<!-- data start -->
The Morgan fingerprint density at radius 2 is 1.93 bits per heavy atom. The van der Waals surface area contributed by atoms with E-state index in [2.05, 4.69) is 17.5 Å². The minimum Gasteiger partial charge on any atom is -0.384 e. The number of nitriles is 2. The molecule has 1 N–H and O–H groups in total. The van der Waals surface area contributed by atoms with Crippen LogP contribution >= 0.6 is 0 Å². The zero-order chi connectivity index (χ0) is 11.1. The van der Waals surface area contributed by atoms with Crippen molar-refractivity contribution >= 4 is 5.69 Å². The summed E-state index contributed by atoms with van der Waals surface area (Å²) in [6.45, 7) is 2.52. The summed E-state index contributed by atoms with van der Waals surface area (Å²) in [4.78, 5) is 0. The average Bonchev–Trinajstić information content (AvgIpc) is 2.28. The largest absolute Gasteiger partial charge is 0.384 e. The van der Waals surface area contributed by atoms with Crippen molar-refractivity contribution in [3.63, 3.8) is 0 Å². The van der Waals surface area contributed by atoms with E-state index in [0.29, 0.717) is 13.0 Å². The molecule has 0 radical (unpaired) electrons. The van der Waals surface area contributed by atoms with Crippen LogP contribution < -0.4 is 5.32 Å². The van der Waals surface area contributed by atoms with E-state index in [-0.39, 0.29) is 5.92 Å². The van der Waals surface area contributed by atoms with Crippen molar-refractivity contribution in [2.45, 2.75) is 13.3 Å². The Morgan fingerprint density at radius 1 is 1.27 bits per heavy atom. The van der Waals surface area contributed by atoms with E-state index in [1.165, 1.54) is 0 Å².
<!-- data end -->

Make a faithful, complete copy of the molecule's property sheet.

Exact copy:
The Morgan fingerprint density at radius 2 is 1.93 bits per heavy atom. The van der Waals surface area contributed by atoms with E-state index in [2.05, 4.69) is 17.5 Å². The minimum Gasteiger partial charge on any atom is -0.384 e. The number of nitriles is 2. The molecule has 1 N–H and O–H groups in total. The van der Waals surface area contributed by atoms with Crippen LogP contribution >= 0.6 is 0 Å². The zero-order chi connectivity index (χ0) is 11.1. The van der Waals surface area contributed by atoms with Crippen molar-refractivity contribution >= 4 is 5.69 Å². The summed E-state index contributed by atoms with van der Waals surface area (Å²) in [6.45, 7) is 2.52. The summed E-state index contributed by atoms with van der Waals surface area (Å²) in [4.78, 5) is 0. The average Bonchev–Trinajstić information content (AvgIpc) is 2.28. The largest absolute Gasteiger partial charge is 0.384 e. The van der Waals surface area contributed by atoms with Crippen molar-refractivity contribution in [3.63, 3.8) is 0 Å². The van der Waals surface area contributed by atoms with E-state index in [0.29, 0.717) is 13.0 Å². The molecule has 0 radical (unpaired) electrons. The van der Waals surface area contributed by atoms with Crippen LogP contribution < -0.4 is 5.32 Å². The van der Waals surface area contributed by atoms with E-state index in [-0.39, 0.29) is 5.92 Å². The van der Waals surface area contributed by atoms with Crippen molar-refractivity contribution in [2.45, 2.75) is 13.3 Å². The Morgan fingerprint density at radius 1 is 1.27 bits per heavy atom. The van der Waals surface area contributed by atoms with E-state index in [1.165, 1.54) is 0 Å².